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Global Sourcing Both internal and external sourcing strategies are critical to the success of a global professional services firm, and work and resources need to flow across boundaries. To succeed at global sourcing, professional services firms must undertake several initiatives. First, they must consistently implement highly effective processes for identifying and applying internal talent. Secondly, firms must establish an approach for drawing on external talent as soon as required. Professional services firms must master this complex activity in order to compete in a global market influenced by low-cost labor and emerging pools of expertise. Firms need integrated workflow technologies, available collaboration spaces, appropriate organizational design, and a professional culture that supports work across borders. Firms must also adapt and mesh the work and social attitudes of its home country with the very different cultures of colleagues and clients on other continents. Client and Supplier Collaboration If a firm provides black box services characteristic of no collaboration with clients it will rapidly become a commoditized service provider. Professional services firms need to effectively and continuously collaborate with their clients to build greater value and lock in clients for the long term. Firms must also achieve outstanding collaboration with their talent suppliers. In a modularized economy, receiving the greatest value from external talent requires bringing them into the firms processes rather than contracting for work piecemeal. To enable external collaboration, professional services firms can use technology that allows remote professionals to view and participate in key business processes.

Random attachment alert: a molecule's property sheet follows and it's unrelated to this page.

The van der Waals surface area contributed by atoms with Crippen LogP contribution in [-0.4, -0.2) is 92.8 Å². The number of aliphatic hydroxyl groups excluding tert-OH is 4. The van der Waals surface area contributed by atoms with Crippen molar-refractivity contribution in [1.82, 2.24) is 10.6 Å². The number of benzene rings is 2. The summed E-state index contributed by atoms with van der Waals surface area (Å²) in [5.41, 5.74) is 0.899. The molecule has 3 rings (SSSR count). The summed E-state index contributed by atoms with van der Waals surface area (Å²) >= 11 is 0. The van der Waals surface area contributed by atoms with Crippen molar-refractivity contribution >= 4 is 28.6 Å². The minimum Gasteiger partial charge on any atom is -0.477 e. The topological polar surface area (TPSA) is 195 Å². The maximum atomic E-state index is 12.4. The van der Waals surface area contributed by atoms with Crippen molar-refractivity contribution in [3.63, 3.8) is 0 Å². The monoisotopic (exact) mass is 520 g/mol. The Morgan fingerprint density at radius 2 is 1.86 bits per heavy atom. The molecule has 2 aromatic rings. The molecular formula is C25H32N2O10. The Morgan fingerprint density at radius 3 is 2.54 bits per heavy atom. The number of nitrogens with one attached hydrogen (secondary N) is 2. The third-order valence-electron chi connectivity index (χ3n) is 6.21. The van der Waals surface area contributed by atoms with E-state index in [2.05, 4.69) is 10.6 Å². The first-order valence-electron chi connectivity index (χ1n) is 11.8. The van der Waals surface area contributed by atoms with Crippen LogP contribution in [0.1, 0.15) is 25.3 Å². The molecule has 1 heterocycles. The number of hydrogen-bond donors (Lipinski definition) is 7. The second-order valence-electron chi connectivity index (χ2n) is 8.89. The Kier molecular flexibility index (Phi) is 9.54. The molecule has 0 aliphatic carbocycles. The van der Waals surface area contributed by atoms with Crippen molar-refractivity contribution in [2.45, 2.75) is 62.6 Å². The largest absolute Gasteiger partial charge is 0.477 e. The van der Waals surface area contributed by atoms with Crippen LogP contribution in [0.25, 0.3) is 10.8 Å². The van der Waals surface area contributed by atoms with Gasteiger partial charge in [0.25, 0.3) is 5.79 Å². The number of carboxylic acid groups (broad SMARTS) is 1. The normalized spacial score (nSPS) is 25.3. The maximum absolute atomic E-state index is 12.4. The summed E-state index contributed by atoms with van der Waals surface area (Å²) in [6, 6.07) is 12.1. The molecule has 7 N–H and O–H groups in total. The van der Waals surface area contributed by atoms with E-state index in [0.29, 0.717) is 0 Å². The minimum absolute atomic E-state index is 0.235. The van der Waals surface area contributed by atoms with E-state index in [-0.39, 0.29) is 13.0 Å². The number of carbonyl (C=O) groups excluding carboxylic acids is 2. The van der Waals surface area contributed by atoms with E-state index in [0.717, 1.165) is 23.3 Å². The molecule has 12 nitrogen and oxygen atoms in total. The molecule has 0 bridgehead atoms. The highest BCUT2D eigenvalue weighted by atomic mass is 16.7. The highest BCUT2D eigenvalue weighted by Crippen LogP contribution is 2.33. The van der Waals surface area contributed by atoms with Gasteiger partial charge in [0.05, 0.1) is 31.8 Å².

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Chapter -3 Methodology of the study


DATA COLLECTION: Generating or bringing together information that has been systematically observed, recorded, organized, categorized, or defined in such a way that logical processing and inferences may occur. SOURCES OF DATA: The sources of data may be classified into primary sources and secondary source. a) Primary Data:

Primary data has been collected through Questionaries, obersativation and discussion and also through interview from the available employee at GM INSIGHTS.

b)

Secondary Source:

Secondary data consist of profile of the company and it attribute, which are collected from internet and browses taken from the company. TITLE OF THE STUDY A study on Organizational structure of GLOBUS HEALTHCARE (RESEACRCHING COMPANY IN pharmaceutical AREA)

STATEMENT OF PROBLEM This project mainly focuses on the various convenience pharmaceutical company being provided by GLOCAL MIND and to know how efficient is the MEDICINE in performing those services and provide recommendations if required.

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OBJECTIVE OF THE STUDY


To know about the various diseases and there medicines provided by pharmaceutical company.

SCOPE OF THE STUDY This chapter focuses on the mechanisms and internal arrangements used by competition agencies to achieve an effective project delivery. It explains the role of project management as a tool that is used by some agencies to promote effective project delivery, as well as, the interaction between projectCompetition authorities from around the globe face complex and diverse cases, procedures and special tasks. However, these agencies have one objective in common - which is to effectively fulfil its legal mandate. In every project carried out by the agencies, there are several factors and constrains derived from the very nature of each project. Therefore, competition agencies need to consider all these elements so that in overall they effectively contribute to the outcome of a project. This chapter seeks to provide insight on the agencies challenges, experiences and practiceswhen managing projects related to law enforcement procedures or advocacy efforts. The Agency Effectiveness Working Group was set up by the ICN, among other things, as a way to explore and share the practices developed by its members in issues related to the effective delivery of projects - within a context of individual constrains.